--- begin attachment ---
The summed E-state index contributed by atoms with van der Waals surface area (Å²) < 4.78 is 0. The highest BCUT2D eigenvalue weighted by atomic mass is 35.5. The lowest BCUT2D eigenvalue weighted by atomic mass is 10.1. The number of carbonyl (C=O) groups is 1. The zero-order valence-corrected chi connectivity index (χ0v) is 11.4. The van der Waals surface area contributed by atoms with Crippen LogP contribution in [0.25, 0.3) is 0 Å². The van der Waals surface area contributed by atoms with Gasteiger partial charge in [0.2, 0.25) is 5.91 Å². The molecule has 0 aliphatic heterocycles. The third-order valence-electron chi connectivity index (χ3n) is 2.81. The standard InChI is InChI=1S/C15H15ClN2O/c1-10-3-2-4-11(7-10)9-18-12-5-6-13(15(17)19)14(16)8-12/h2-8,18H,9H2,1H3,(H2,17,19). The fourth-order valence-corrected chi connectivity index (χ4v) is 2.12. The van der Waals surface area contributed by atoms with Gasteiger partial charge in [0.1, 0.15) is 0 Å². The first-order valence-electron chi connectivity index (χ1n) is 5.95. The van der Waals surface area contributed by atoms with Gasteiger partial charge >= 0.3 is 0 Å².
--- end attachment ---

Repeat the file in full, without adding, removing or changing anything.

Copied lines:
The summed E-state index contributed by atoms with van der Waals surface area (Å²) < 4.78 is 0. The highest BCUT2D eigenvalue weighted by atomic mass is 35.5. The lowest BCUT2D eigenvalue weighted by atomic mass is 10.1. The number of carbonyl (C=O) groups is 1. The zero-order valence-corrected chi connectivity index (χ0v) is 11.4. The van der Waals surface area contributed by atoms with Crippen LogP contribution in [0.25, 0.3) is 0 Å². The van der Waals surface area contributed by atoms with Gasteiger partial charge in [0.2, 0.25) is 5.91 Å². The molecule has 0 aliphatic heterocycles. The third-order valence-electron chi connectivity index (χ3n) is 2.81. The standard InChI is InChI=1S/C15H15ClN2O/c1-10-3-2-4-11(7-10)9-18-12-5-6-13(15(17)19)14(16)8-12/h2-8,18H,9H2,1H3,(H2,17,19). The fourth-order valence-corrected chi connectivity index (χ4v) is 2.12. The van der Waals surface area contributed by atoms with Gasteiger partial charge in [0.1, 0.15) is 0 Å². The first-order valence-electron chi connectivity index (χ1n) is 5.95. The van der Waals surface area contributed by atoms with Gasteiger partial charge >= 0.3 is 0 Å².